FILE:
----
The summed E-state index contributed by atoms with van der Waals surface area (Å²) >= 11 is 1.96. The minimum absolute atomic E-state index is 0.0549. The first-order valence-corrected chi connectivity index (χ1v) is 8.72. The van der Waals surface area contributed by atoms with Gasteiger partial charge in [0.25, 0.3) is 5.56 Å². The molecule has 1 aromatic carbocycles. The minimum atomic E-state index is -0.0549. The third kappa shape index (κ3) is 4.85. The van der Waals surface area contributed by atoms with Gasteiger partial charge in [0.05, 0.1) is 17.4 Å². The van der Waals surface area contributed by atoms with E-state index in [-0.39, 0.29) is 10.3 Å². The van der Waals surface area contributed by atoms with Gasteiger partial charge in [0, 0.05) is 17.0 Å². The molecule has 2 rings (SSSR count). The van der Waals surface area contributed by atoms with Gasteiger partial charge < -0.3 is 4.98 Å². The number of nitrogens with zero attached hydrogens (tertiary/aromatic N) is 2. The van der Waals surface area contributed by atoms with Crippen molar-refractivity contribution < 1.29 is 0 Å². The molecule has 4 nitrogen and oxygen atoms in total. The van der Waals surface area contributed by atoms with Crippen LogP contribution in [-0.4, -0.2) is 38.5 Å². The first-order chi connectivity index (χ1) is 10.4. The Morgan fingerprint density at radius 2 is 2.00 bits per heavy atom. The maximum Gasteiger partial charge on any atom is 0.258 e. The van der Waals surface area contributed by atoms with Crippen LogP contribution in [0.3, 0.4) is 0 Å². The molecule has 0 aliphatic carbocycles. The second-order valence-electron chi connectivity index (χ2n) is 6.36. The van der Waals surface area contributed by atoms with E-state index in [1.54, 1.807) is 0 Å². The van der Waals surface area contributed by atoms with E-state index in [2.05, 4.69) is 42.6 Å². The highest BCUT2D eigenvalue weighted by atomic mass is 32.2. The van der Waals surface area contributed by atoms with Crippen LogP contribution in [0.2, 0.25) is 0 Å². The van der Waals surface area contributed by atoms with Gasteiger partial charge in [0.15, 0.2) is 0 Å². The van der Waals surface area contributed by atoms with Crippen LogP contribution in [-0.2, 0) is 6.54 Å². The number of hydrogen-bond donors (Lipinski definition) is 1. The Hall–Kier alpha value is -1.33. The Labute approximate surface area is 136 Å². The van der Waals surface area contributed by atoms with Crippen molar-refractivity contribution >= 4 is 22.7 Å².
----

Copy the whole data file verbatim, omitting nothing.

The summed E-state index contributed by atoms with van der Waals surface area (Å²) >= 11 is 1.96. The minimum absolute atomic E-state index is 0.0549. The first-order valence-corrected chi connectivity index (χ1v) is 8.72. The van der Waals surface area contributed by atoms with Gasteiger partial charge in [0.25, 0.3) is 5.56 Å². The molecule has 1 aromatic carbocycles. The minimum atomic E-state index is -0.0549. The third kappa shape index (κ3) is 4.85. The van der Waals surface area contributed by atoms with Gasteiger partial charge in [0.05, 0.1) is 17.4 Å². The van der Waals surface area contributed by atoms with E-state index in [-0.39, 0.29) is 10.3 Å². The van der Waals surface area contributed by atoms with Gasteiger partial charge in [0, 0.05) is 17.0 Å². The molecule has 2 rings (SSSR count). The van der Waals surface area contributed by atoms with Gasteiger partial charge < -0.3 is 4.98 Å². The number of nitrogens with zero attached hydrogens (tertiary/aromatic N) is 2. The van der Waals surface area contributed by atoms with Crippen molar-refractivity contribution < 1.29 is 0 Å². The molecule has 4 nitrogen and oxygen atoms in total. The van der Waals surface area contributed by atoms with Crippen LogP contribution in [-0.4, -0.2) is 38.5 Å². The first-order chi connectivity index (χ1) is 10.4. The Morgan fingerprint density at radius 2 is 2.00 bits per heavy atom. The maximum Gasteiger partial charge on any atom is 0.258 e. The van der Waals surface area contributed by atoms with Crippen LogP contribution in [0.3, 0.4) is 0 Å². The molecule has 0 aliphatic carbocycles. The second-order valence-electron chi connectivity index (χ2n) is 6.36. The van der Waals surface area contributed by atoms with E-state index in [1.54, 1.807) is 0 Å². The van der Waals surface area contributed by atoms with E-state index in [2.05, 4.69) is 42.6 Å². The highest BCUT2D eigenvalue weighted by atomic mass is 32.2. The van der Waals surface area contributed by atoms with Crippen LogP contribution in [0.2, 0.25) is 0 Å². The van der Waals surface area contributed by atoms with Gasteiger partial charge in [0.15, 0.2) is 0 Å². The van der Waals surface area contributed by atoms with Crippen LogP contribution in [-0.2, 0) is 6.54 Å². The number of hydrogen-bond donors (Lipinski definition) is 1. The Hall–Kier alpha value is -1.33. The Labute approximate surface area is 136 Å². The van der Waals surface area contributed by atoms with Crippen molar-refractivity contribution >= 4 is 22.7 Å².